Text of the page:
5.3 Heavy-Handed State Response

In many respects, the options if violence continues in KwaZulu-Natal do not inspire confidence. On the one hand, the central government could take a "hands-off" approach, allowing the IFP-controlled provincial government, which is itself a party to the conflict, a free hand to resolve the situation. This would be essentially a continuation of the status quo, with the KwaZulu police exacerbating violence through hit squads and blatant partisanship. It is expected to take five years to integrate the KwaZulu police into the South African Police under the new constitution [83] The question would be how far the IFP's behaviour could be modified through parliamentary scrutiny in the provincial legislature.

On the other hand, the central government could employ the option introduced at the end of March 1994 - a state of emergency and extensive use of repressive powers. The imposition of the state of emergency and the involvement of ANC security guards in the shooting of IFP demonstrators in Johannesburg has led some commentators to question the ANC's competence to run a security agency and its reluctance to cleanse its own ranks of those responsible for human rights abuses. Investigations by Amnesty International and by two internal ANC commissions of inquiry found that the movement's security department had been responsible for widespread abuses of prisoners at camps in Angola, Zambia, Tanzania and Uganda [84] Although the ANC was praised for having investigated itself more fully than the South African Government has ever been prepared to, no action has been taken against those officials found responsible [85] Two senior ANC members were implicated by the second internal commission of inquiry, chaired by Sam Motsuenyane in 1993. The commission named Joe Modise, now appointed Minister of Defence, and Jacob Zuma, the former intelligence chief who is now ANC leader in Natal [86]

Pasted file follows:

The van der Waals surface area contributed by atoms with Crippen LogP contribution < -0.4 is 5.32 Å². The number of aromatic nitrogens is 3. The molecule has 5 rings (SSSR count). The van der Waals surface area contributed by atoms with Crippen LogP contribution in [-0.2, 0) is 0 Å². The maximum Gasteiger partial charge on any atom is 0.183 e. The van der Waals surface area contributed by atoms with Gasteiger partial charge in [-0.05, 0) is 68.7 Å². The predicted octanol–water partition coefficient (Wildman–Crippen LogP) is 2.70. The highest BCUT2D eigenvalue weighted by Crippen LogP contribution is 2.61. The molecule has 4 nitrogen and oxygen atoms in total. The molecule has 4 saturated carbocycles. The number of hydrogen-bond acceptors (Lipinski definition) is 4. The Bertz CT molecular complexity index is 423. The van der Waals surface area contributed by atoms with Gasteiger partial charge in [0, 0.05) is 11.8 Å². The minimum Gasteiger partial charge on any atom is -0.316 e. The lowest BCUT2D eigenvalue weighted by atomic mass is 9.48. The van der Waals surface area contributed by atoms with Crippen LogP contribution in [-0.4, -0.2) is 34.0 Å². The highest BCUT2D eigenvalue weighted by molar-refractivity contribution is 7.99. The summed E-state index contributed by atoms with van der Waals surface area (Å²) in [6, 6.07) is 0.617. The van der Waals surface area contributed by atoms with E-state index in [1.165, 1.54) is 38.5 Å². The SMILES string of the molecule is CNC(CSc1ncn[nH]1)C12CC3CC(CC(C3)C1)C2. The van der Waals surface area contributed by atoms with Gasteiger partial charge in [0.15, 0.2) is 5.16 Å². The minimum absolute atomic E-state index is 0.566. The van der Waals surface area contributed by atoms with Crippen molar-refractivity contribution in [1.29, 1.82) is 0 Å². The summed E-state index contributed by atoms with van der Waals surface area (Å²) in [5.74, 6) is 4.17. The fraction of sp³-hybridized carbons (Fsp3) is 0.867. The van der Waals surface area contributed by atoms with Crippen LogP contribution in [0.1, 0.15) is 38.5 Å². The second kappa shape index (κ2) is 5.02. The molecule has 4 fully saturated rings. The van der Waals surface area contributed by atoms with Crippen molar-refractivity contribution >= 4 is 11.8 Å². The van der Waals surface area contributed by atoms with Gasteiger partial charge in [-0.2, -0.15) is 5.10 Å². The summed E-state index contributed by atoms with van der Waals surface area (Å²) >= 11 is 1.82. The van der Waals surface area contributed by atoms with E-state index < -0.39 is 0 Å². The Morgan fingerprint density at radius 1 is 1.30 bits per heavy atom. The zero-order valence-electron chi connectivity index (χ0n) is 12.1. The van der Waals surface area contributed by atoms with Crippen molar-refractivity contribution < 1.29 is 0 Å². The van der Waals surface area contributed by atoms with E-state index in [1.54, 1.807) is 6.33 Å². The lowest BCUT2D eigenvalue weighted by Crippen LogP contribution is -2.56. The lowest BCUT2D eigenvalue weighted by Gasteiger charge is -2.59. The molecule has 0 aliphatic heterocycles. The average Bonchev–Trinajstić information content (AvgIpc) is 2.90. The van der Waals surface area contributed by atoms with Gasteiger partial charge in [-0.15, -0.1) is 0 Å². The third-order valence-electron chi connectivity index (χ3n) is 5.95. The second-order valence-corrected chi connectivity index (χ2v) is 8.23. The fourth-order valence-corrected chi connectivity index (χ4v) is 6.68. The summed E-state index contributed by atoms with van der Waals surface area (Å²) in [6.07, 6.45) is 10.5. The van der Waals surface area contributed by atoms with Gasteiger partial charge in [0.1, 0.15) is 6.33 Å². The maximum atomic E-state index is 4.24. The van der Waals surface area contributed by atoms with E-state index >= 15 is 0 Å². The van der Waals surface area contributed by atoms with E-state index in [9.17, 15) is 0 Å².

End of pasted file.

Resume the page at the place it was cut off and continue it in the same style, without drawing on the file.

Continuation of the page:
Since the drafting of the interim constitution, with its impressive Bill of Rights, a sub-committee of the Transitional Executive Council has carried out an audit of the country's laws in order to establish which are in breach of the rights guaranteed in the constitution. However, the process of repeal has not got under way. Most immediately and controversially, the Government has so far retained its powers of detention without trial under Section 29 of the Internal Security Act [87]

6. CONCLUSION

The optimism and euphoria of the election days has rapidly given way to a more sober view of the future. Forty per cent of black South Africans are without employment - as many as 90 per cent among the so-called "lost generations" of militant youths [88] In the townships, criminal gangs and warlords shade into political rivals. As the Goldstone Commission described in one instance:

The position was exacerbated by the gangs attracting the attention of political organisations which used them in order to enlarge their political support and power. All of these factors combined and led to violence and ruthless murder [89]

This relationship is important. Violence and gang rivalry in the townships will not disappear without political involvement, but they might at least be curbed if the police can break with their past and adopt new sensitive and community-based approaches [90]